“I don’t intend to use this as a platform to jump in on that debate; but I do hope that I can use this site as a vehicle to not only share some of the amazing spaces and places that are planting new roots in Oakland, but to also occasionally highlight our city’s history, communities, and people. Will see how I do.”
When I look at that statement almost a year later, I feel a couple things. While I still feel I am not qualified to be on a platform, I do feel that I have a responsibility. I feel that since I have become a more visible member of the community it is my duty to share, to help educate, to give people something to think about. The Oakland Museum of California is doing the same thing. Their new exhibit, “Oakland, I want you to know…” is thought provoking, inspiring, upsetting, and hopeful. It is an invitation to our community, a challenge, to fight to keep our “there there.” As a member of the community I experienced all of those emotions when I spent time viewing it a couple of weeks ago.
When I think of Jack London, I typically think of the snowy Klondike, sled dogs, and a little log cabin by the Oakland Estuary. It is just recently that I learned more about his love for the rolling hills of the Sonoma countryside and his dedication to his land and property in Glen Ellen. Yet Jack London…surfer? This was news to me. When a fellow Oaklander gave me the idea to look into Jack London’s South Pacific travels, I was intrigued. I started to read about his love of adventure and sailing. I learned more about his interest in South Pacific cultures; his desire to build the perfect vessel to sail around the world. In fact, I have learned quite a bit about Jack London recently. While inspired to share more over time, it is his taste for the tropics that I have chosen to focus on as our Bay Area summer has turned mild. I dug around a bit and was connected to a source for images from Jack London’s personal photo albums. An amateur photographer, London often carried a camera and was passionate about documenting his experiences. It is clear that his cameras often traded hands as he moved from capturer to subject. As I skimmed through picture after picture of his travels through the islands it was clear to me that even over 100 years ago, the lure of the tropics was too much to resist.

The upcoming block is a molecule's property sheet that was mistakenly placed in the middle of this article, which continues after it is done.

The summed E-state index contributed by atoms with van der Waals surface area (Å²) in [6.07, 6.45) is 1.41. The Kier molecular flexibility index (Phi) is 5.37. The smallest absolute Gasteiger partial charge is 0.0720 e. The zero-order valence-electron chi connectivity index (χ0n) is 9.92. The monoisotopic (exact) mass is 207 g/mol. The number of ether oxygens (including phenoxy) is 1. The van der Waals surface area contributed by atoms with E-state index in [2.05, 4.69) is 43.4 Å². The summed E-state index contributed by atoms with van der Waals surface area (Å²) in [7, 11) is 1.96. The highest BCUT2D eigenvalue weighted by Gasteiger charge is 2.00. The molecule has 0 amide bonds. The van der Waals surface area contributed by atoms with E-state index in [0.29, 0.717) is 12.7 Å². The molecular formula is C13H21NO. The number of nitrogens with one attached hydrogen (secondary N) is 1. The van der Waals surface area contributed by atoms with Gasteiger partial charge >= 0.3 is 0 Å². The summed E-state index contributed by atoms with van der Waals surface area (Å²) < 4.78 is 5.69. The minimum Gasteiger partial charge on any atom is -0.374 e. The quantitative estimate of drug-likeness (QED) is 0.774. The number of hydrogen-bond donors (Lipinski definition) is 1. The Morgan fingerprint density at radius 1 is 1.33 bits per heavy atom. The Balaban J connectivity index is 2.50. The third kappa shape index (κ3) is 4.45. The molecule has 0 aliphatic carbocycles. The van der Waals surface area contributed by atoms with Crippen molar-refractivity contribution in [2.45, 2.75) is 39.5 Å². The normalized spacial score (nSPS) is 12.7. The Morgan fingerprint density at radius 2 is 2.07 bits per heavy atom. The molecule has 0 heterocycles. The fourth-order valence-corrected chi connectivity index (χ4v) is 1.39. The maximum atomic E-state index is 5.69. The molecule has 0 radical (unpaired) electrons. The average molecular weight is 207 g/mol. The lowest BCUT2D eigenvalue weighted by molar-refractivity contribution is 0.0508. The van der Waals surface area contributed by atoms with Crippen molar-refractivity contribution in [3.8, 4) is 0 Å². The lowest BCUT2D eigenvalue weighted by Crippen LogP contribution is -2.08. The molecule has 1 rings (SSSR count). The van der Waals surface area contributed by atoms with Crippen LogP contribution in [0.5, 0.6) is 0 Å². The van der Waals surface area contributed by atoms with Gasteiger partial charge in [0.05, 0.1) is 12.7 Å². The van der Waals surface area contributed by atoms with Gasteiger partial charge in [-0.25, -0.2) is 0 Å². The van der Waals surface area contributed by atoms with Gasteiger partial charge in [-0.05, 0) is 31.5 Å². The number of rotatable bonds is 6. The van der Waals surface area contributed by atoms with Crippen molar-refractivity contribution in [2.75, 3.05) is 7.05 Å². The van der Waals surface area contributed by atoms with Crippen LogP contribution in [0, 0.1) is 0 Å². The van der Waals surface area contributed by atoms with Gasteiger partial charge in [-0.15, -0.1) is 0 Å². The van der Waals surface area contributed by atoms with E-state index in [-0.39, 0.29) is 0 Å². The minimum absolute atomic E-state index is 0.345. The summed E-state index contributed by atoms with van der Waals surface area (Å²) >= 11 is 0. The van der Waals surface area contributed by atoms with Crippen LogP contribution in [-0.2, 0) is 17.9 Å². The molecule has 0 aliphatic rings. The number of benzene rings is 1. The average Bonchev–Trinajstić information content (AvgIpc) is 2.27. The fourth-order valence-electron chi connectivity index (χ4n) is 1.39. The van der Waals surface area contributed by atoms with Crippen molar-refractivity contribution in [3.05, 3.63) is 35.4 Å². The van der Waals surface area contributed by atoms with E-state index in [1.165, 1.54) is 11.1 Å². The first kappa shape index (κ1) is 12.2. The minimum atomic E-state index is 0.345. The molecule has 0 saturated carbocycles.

The tropics. White sand meets picturesque blue water. Palm trees heavy with coconuts, fields of sugar cane, sweet tropical fruit. A lack of seasons means flip-flops year round; a golden tan that never truly fades. So many of us daydream of a tropical island as our permanent home. There was a time in my life when I thought I was meant to be an islander; I was twenty. A year spent abroad on the shores of Australia had me convinced it was the way I was meant to live. Twenty years later as I approach forty, with two kids and a mortgage, it’s a daydream I sometimes still revisit; a “what if” that creeps in when days are long. As the depth of summer sends images of tropical locations across my social media feeds, I have been thinking about ways to bring its allure into my own life. What happened is I discovered the ways a couple of iconic Oakland names went after their own tropical dreams; the first of which was a man with a wooden leg who turned his Oakland watering hole into a Polynesian-themed empire.